A key measure of inflation jumped 8.6 percent in September compared to a year ago, the largest advance since the Labor Department began calculating annual changes in producer prices under the current system in 2010. And a measure of inflation further out in the supply chain jumped 23.9 percent compared with a year ago.
The Producer Price Index for final demand rose 0.5 percent in September, a slowdown after the 0.7 percent gain in August. Compared with a year ago, the Producer Price Index is up 8.6 percent, higher than the 8.3 percent rise reported a month ago.
Prices for materials for durable goods manufacturing rose 1.9 percent for the month and are up a shocking 53 percent year over year. Components rose 0.8 percent on a monthly basis and are up 7.9 percent annually.
The Producer Price Index looks at inflation from the point of view of businesses, measuring prices received by sellers. The “final demand” index tracks goods and services sold to end-users in households, businesses, government, and as exports. In the past, the index was misleadingly called the “wholesale index” and many establishment media organizations continue to describe it incorrectly.
PPI also tracks prices paid higher up in the supply chain, measuring costs paid by businesses for components, materials, and services that go into products and services they sell to consumers and other businesses. These so-called “intermediate demand” prices show even more inflation right now.
Prices of processed goods for intermediate demand jumped 1.3 percent in September and they are up 23.9 percent compared with a year ago.
Prices of unprocessed goods for intermediate demand rose 2.4 percent in September and they are up 45.9 percent from a year ago. Much of the September price gain was due to higher energy and food costs. Take those out, and unprocessed goods costs fell 3.5 percent for the month.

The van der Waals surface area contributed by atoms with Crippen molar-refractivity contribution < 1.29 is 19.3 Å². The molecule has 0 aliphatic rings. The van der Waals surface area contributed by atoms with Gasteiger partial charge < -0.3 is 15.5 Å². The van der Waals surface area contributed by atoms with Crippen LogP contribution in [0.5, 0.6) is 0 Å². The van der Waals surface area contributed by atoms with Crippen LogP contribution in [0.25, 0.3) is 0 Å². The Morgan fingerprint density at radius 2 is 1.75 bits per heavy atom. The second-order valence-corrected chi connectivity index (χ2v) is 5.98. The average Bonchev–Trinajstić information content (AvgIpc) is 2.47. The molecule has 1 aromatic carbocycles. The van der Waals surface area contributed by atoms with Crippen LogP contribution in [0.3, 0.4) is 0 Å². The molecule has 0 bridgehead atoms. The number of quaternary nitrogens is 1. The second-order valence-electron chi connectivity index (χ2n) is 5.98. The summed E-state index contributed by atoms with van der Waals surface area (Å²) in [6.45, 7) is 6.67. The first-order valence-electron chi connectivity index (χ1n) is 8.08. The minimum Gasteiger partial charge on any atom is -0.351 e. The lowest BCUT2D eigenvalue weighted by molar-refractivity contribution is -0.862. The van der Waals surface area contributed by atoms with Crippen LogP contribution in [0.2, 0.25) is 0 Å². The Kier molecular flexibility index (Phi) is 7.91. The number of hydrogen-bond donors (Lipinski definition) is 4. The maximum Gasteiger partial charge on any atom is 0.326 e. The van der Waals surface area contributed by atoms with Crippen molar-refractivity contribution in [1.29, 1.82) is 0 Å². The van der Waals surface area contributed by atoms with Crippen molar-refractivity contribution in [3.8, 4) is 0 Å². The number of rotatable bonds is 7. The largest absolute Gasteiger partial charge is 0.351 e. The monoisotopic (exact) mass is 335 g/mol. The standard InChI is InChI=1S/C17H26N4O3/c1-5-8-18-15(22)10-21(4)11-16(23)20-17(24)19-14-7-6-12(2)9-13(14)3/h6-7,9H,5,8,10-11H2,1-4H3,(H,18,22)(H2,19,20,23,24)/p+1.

Services for intermediate demand rose 0.5 percent in September and prices are up 8 percent year over year. The Department of Labor said that an increase in the prices of business loans was a major factor in the September rise in prices for services for intermediate demand.
The intermediate demand indexes get even more granular, opening a view into how prices are flowing through the production process at four different stages. Stage four is the final step of intermediate demand, just before a product is sold on to its end-user. The third stage sells to the fourth, the second to the third, and the first the second.
Prices for stage 4 intermediate demand rose 0.4 percent in September following a 0.8-percent increase in August. Prices of goods inputs to stage 4 climbed 0.5 percent, and prices for total services inputs moved up 0.4 percent. Compared with 12 months earlier, prices for stage 4 intermediate demand goods and services rose 11.6 percent.
Look out to stage 3 and prices moved up 1.0 percent in September, the same as in August, with inputs to goods up 1.2 percent and inputs to services up 0.8 percent. For the 12 months ended in September, prices for stage 3 intermediate demand advanced 20.2 percent.
Stage 2 prices rose 2.5 percent in September, the sixth consecutive increase. Goods inputs jumped 4.0 percent, and prices for services inputs climbed 1.1 percent. Compared with a year ago, stage 2 prices were up 22.7 percent.
Prices for stage 1 intermediate demand moved up 0.2 percent in September following a 0.9-percent increase in August. The index tracking inputs
to stage 1 rose 0.9 percent but services inputs fell 0.5 percent. Compared with a year ago, stage 1 prices are up 19.9 percent. The decline in services inputs appears to reflect a decline in demand for passenger airline services as the public once again shunned leisure travel as the Delta variant surged.